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By Larry Dignan  |  Posted 2005-10-19 Email Print this article Print
 
 
 
 
 
 
 

Keep it simple; don't overanalyze; focus on results and stick with your plan; manage business first, technology second; keep teams small and focused, according to Cathy Tompkins, David Johns, Mitchell Gregory, Werner Vogels and Mike Chandler

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Here's the Beef
Sonic's Mitchell Gregory is sandwiched between market research and technology, but remains all business.

By Larry Dignan



MITCHELL GREGORY
CIO, Sonic Corp.
Lesson: Manage business first, technology second.

Mitchell Gregory may be the only chief information officer whose job description includes monitoring taste tests for items such as the SuperSonic Jalapeno Cheeseburger.

Gregory, a four-year technology veteran at fast-food restaurant chain Sonic Corp., is responsible for the information systems that tie together the company's 3,000 owned and franchised stores. He also oversees research on how customers will react to new products such as Sonic's Toaster sandwiches, which consist of chicken breast or a burger slotted between slices of Texas toast. Telephone polls, promotion response tracking and taste tests all fall under Gregory's purview.

The combination of technology and taste tests "is a little odd, but it is still about information," Gregory says. After all, Sonic lives and dies by how its new food is accepted by consumers. Market research consists of polls, testing and customer interviews to determine how they would react to a potential product. Then, that product is tested in select regions before being rolled out nationally.

Sonic is mum on its technology initiatives and their effects on efficiency, but Gregory says an intranet allows stores connected via the Web to benchmark themselves versus peers, report sales and track responses to promotions companywide. The company analyzes top-level data, such as sales of a new burger from one of its regions, but leaves the "granular" analysis—for instance, soda sales in August—to store managers.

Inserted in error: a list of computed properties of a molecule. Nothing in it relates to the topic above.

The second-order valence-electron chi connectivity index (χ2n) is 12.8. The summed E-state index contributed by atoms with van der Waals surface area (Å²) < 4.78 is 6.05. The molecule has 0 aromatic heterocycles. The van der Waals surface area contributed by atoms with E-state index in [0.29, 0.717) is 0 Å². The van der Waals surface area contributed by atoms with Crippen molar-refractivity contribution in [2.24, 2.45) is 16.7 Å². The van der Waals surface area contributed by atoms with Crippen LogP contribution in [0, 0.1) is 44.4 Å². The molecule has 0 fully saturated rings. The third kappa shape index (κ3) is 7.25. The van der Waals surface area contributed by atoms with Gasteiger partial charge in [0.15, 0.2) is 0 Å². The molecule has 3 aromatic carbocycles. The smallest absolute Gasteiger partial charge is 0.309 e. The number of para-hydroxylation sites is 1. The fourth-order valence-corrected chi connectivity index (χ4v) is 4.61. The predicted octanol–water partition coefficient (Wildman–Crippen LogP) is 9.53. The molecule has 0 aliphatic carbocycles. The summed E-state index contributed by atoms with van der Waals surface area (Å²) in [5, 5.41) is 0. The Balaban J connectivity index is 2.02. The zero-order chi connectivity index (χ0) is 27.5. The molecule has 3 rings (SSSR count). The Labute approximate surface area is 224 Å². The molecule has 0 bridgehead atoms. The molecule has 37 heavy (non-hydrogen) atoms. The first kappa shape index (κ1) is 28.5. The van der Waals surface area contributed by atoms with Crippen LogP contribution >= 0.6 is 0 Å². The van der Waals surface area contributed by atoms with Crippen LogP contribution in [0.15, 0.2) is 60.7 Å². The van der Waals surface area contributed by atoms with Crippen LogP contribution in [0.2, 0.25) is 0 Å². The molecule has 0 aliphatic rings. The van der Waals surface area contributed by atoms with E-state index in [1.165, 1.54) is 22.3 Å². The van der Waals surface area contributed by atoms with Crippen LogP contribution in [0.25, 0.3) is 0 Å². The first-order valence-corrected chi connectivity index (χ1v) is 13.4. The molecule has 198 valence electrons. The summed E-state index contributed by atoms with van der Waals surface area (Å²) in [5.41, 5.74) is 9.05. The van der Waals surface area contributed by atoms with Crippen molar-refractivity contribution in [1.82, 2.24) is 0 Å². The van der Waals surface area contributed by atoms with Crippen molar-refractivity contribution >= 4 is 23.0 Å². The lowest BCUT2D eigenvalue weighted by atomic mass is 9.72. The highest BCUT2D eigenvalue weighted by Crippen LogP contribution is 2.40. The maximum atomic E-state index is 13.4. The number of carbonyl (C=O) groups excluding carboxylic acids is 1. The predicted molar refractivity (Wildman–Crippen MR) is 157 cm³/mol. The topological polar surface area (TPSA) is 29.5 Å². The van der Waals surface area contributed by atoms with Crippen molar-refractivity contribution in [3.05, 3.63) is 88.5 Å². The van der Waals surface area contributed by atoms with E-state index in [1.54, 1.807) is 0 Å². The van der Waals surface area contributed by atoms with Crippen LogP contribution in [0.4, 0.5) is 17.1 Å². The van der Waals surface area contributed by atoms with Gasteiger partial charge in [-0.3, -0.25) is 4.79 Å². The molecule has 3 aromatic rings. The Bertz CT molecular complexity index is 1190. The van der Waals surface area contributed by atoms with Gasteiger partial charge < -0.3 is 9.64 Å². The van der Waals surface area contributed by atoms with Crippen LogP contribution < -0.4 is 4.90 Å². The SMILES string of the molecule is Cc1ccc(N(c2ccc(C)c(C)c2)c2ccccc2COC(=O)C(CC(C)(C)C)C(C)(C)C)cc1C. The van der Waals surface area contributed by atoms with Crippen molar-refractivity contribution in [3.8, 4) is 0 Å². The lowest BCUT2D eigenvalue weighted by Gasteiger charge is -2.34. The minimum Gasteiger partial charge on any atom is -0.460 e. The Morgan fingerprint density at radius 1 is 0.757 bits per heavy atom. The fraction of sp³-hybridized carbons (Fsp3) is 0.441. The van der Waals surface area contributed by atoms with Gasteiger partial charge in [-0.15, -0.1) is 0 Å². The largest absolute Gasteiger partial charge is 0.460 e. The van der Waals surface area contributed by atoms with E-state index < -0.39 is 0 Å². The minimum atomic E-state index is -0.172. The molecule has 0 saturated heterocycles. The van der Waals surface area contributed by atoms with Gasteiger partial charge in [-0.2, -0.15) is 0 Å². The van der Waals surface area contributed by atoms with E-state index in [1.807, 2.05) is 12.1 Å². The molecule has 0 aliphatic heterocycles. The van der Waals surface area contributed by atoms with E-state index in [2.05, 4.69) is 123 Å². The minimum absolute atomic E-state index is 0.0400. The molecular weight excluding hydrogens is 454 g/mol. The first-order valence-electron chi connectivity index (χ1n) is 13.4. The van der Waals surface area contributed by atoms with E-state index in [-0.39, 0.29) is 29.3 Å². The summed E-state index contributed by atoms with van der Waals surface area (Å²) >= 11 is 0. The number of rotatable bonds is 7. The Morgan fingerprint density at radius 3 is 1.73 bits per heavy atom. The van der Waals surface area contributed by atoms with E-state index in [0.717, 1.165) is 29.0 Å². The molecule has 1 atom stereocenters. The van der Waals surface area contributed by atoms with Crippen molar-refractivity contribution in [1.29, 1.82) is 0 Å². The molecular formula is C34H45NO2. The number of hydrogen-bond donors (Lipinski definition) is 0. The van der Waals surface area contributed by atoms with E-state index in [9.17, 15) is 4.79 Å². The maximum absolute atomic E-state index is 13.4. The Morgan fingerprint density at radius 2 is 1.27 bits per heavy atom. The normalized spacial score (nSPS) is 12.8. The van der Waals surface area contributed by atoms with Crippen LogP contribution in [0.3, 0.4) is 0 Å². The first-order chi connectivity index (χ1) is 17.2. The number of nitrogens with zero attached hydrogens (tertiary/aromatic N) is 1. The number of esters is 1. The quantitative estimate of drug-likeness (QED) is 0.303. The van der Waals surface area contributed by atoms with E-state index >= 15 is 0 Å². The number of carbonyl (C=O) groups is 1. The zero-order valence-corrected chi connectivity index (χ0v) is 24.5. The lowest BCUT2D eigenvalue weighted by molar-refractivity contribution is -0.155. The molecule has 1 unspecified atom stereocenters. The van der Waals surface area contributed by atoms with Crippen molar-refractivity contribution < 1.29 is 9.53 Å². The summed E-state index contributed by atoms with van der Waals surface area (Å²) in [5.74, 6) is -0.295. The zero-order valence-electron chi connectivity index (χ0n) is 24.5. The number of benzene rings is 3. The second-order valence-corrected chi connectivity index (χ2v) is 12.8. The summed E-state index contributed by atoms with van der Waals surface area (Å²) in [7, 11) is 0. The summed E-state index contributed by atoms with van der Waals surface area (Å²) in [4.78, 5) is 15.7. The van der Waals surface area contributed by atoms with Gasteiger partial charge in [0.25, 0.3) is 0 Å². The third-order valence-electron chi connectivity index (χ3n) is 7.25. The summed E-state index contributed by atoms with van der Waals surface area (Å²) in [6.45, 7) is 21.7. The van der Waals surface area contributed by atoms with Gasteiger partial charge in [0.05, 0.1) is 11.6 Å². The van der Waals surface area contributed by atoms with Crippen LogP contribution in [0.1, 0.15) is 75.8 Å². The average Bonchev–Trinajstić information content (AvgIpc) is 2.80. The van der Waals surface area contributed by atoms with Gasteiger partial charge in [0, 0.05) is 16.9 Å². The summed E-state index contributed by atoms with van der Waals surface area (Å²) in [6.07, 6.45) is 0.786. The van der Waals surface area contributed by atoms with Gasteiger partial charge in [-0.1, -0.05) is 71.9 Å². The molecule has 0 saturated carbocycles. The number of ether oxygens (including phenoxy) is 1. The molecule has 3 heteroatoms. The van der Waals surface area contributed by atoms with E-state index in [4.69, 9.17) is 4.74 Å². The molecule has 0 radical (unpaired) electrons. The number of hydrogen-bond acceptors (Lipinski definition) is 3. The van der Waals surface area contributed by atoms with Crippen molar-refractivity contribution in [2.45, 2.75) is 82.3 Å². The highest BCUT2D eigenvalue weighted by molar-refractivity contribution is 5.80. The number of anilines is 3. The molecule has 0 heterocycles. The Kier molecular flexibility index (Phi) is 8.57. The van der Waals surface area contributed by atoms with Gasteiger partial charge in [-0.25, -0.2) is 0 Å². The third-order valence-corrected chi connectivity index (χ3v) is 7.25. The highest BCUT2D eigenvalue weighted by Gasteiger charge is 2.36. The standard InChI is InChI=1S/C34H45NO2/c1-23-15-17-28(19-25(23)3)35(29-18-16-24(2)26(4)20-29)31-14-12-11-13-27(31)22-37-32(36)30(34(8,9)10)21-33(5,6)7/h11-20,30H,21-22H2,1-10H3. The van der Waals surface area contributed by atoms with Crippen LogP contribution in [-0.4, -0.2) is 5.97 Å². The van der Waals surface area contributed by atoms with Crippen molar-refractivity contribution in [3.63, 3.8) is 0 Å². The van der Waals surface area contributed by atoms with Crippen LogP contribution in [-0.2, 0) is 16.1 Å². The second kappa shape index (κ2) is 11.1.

Sonic is ranked No. 65 in the Baseline 500 with Information Productivity of 135.1%, topping peers such as Yum Brands (No. 208) and Panera Bread (No. 357) as well as casual restaurants including Applebee's International (No. 148) and Brinker International (No. 234).

Sonic's ranking comes not so much from technology use as it does from relegating it to a secondary role. Sonic's main mission is to sell food and keep customers coming back to its drive-ins. "I.T.'s role is to support the business," Gregory says.

Concentrating on the business isn't a reach for Gregory because he doesn't have a technology background. Although in his last four years at Sonic he has focused on technology, he was the company's vice president of brand development and, before that, director of market research. He has also held sales, financial analysis, and business planning and accounting positions at PepsiCo.

The upshot: Gregory doesn't struggle to spot business needs, say, to promote the Extra-Long Philly Cheesesteak in Peoria. However, he needs help to investigate whether to standardize on one point-of-sale software system over another. "I don't struggle to grasp the business issue, but may not know the technology to address it," he says.

Gregory's solution is to have his staff meet him halfway at the intersection of business and technology. To achieve that, Gregory gives anyone who wants to learn the business the opportunity to do so. For example, a programmer who may be bored with Java code can be thrown into a market research project.

The approach ensures Sonic's technology staffers will know the business and be able to communicate with their boss. In Gregory's words: "I'm not a technology person and my background is more general business, so I come at things from the other side of the fence."



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Business Editor
ldignan@ziffdavisenterprise.com
Larry formerly served as the East Coast news editor and Finance Editor at CNET News.com. Prior to that, he was editor of Ziff Davis Inter@ctive Investor, which was, according to Barron's, a Top-10 financial site in the late 1990s. Larry has covered the technology and financial services industry since 1995, publishing articles in WallStreetWeek.com, Inter@ctive Week, The New York Times, and Financial Planning magazine. He's a graduate of the Columbia School of Journalism.
 
 
 
 
 
 

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